Go West | 3-18 July 2021
The long cruise of the season and as usual there were some who took part in the whole cruise and others who joined for parts, giving a changing dynamic throughout.
Three boats, Seraphim, Quetzal and Arabis left Castle Cove at first light, rounding the Bill alongside the historic harbour protection gunboat Medusa, which performed a vital role in identifying a safe passage through mines during the D-Day landings. The boats enjoyed a brisk sail in squally conditions towards Brixham, where they went for a lovely dinner in Brixham Sailing Club, becoming quite a favourite this season.
Then after some deliberation due to some windy weather coming, it was decided to head to Dartmouth rather than Salcombe, where Jenny Wren was also waiting for them. Despite the crowded pontoons and threatened/promised arrival of a Westerly Owners rally that was to shadow us throughout the trip, the always excellent DartNav crew found us all berths albeit scattered across the river. Hiding from the heavy rain for the first night, we then all met for a take out dinner on Seraphim the next night.
The four boats then headed off to Plymouth to stay a couple of nights at Mayflower Marina, rounding Start Point in blustery wind and torrential rain. Some heading into town, some taking the ferry over to Cremyll, then meeting up one evening for dinner over in the Royal William Yard with Jenny Wren showing off her new electric tender motor offering much-welcomed ferry rides back after dinner. Also moored at the marina was the sister ship of Grafter, the undisputed pride of the Castle Cove fleet. The workboat is used locally to service hundreds of moorings around Plymouth harbour, and sparked heated debate around the relative merits of dyneema vs wire rope, battleship grey vs mustard brown, and slipped disc vs hernia as the foredeck injury of choice.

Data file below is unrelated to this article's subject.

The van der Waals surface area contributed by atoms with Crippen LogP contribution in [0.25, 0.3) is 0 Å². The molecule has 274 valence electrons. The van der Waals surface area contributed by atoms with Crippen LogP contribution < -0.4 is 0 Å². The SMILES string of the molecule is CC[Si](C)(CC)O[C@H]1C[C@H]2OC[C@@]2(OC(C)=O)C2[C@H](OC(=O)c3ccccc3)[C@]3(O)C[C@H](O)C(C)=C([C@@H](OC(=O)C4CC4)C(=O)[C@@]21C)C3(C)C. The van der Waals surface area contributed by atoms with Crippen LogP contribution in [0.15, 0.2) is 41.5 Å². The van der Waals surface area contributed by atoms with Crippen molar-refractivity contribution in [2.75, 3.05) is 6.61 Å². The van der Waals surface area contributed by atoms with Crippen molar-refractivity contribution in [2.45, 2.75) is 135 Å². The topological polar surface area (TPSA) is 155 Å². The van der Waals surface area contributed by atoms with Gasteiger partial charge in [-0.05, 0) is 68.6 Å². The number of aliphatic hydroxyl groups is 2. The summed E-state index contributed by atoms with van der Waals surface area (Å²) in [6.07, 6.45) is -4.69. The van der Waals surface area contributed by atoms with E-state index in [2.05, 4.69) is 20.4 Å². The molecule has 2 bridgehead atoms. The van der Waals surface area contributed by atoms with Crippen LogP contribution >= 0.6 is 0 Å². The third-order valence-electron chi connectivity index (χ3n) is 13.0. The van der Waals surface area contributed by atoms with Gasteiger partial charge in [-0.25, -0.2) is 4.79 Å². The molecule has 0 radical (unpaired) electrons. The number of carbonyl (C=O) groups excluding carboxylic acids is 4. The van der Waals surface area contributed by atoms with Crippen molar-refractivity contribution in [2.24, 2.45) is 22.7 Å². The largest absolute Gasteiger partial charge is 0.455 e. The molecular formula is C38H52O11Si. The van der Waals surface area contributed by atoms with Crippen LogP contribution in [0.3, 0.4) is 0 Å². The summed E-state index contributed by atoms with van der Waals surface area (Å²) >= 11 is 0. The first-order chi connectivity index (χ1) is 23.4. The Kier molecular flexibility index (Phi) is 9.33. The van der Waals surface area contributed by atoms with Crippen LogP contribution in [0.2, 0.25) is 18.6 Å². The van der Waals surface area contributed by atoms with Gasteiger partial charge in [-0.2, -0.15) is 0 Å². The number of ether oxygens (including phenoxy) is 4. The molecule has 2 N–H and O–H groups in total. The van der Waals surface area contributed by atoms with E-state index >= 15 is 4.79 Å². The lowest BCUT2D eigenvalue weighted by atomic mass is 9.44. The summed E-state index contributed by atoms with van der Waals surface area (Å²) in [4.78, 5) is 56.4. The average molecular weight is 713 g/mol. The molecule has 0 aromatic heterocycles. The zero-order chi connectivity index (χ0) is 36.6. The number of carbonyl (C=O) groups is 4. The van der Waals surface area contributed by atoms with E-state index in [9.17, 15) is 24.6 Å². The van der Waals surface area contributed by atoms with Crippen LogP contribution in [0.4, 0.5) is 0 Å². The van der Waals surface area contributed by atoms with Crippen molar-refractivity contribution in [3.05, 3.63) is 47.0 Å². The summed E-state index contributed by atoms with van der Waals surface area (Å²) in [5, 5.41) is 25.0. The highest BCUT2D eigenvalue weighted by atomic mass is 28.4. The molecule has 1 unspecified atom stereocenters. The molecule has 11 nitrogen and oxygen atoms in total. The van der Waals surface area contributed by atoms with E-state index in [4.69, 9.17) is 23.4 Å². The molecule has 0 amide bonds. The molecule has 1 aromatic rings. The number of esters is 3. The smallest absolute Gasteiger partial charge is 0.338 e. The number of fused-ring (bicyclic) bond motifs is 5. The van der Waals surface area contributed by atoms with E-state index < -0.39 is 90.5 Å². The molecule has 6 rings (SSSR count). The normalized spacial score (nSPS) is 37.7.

Then it was over to Fowey, where, moored three to a buoy, we were entertained by the magnificent five-masted schooner "Golden Horizon" aka "look at the size of that" cruise ship coming in to moor up, dragging anchors (drudging), as it crept slowly up the river, the crowds hardly believing it would fit, and amazed when it did. The south-westerly wind kicked up a chop in the harbour that made for a noisy and bouncy first night but most slept well after the day's exertions. Here we had a lovely Safari Supper, which included freshly caught and smoked mackerel pate for starter, a lovely chilli con carne for main and delicious baked bananas for dessert.
We then headed over in fresh winds to Falmouth, one boat arriving in heavy fog with the crew explaining that they couldn't look at the chart plotter because the lenses had fallen out of their glasses! There we met up with Quetzal again, who had left us at Plymouth to go off ahead of us.
Leaving Jenny Wren behind to head off further West and without Quetzal as headed off homeward a day earlier, Seraphim & Arabis headed East towards Salcombe in fine weather, breaking the journey with another night at Mayflower Marina in Plymouth. Salcombe was already starting to get a little crowded, even in the mornings, requiring the boats to moor four to a buoy in a powerful tidal stream. Sadly they missed out on the "best ice cream" shop Monica had highly recommended but instead made do with very decent Cornish pasties served warm in Devon. Despite the cosy mooring arrangement, a quiet night was had by all, with all the boats in the estuary turning as one with the tide at precisely the time predicted by Reeds.
After just one night the two boats sailed on to Brixham in glorious sunshine where they met Gadston Lass on her way West. Like all the ports visited, Brixham was crowded and there was no room at the inn, pub or restaurant, so we all enjoyed a safari fish'n'chip supper followed by cheese and biscuits.
Arabis and Seraphim then motorsailed back to Portland Harbour the next mooring in flat calm conditions, accompanied by dolphins for a short spell, the climax of an excellent fortnight's cruising.
Contributors: Monica Wolff (Jenny Wren) & Rob Murley (Arabis)